At some point in the middle of whatever article it was, I suddenly realized just how long I’d been sitting there reading that crappy magazine. Long enough to envision a scenario whereby the doctors were all in the other room, leaning with concern into the light box of my x-rays and discussing just how they’d break the news to me about the wretched thing they saw–long enough to make that terrible image suddenly seem as though it was without a doubt what had to be happening and why I was waiting so damn long.

And here I’d been. Haplessly reading a magazine. Ignorant and blissful. Expecting that after scanning the pictures showing celebrities doing things ‘just like us’ (putting money in the parking meter!) the doctor would come back, inform me the x-rays were just fine, tell me to get dressed, direct me to another room for a heat pack and a few righteous neck crunches, then send me on my way home to collect Mark and the girls for a rainy-day visit to the wildlife sanctuary.

But really what would-could-might be about to go down would make these few page-flipping minutes seem like the happiest carefree bored would-that-I-could-go-back-there time ever. What if the doctors came in, stern and serious? And after our talk I had to dig out my cell phone, call Mark, tell him he needed to come meet me there, or maybe even at the hospital? What if something suddenly on this otherwise nondescript day sent me into a mother-love panic about my fragile and about-to-crumble mortality jeopardizing my happy-go-lucky magazine-reading life and my heretofore inadequately appreciated days and months and years with my beloved husband and those blessed beautiful girls?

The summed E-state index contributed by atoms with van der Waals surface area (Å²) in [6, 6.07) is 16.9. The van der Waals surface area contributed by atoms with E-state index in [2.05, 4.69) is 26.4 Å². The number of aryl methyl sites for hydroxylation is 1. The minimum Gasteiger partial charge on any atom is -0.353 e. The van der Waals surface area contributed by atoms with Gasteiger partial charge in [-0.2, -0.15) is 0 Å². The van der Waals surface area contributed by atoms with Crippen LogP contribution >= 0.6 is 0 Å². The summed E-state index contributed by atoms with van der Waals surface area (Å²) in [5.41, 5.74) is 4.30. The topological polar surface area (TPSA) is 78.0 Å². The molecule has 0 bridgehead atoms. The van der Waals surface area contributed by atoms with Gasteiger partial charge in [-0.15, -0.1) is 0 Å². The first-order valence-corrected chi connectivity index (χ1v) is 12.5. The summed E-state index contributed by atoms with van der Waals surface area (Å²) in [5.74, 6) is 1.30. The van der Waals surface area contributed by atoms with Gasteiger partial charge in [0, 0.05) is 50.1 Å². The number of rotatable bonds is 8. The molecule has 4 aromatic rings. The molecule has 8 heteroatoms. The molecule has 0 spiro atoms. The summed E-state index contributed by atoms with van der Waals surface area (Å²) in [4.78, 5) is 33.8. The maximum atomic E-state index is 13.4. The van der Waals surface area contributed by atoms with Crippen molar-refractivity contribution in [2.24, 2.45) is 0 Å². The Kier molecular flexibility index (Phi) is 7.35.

It could happen.

But in some deep deep place I think I somehow knew that this whole mental spiral was only meant to act itself out in my mind. Based in part on the odds. But also because if I thought it might really be happening I don’t think I could even bear to conjure it up. To take it all the way though to the sickening horrible thought that I can barely force myself to return to now—my sweet small children, motherless.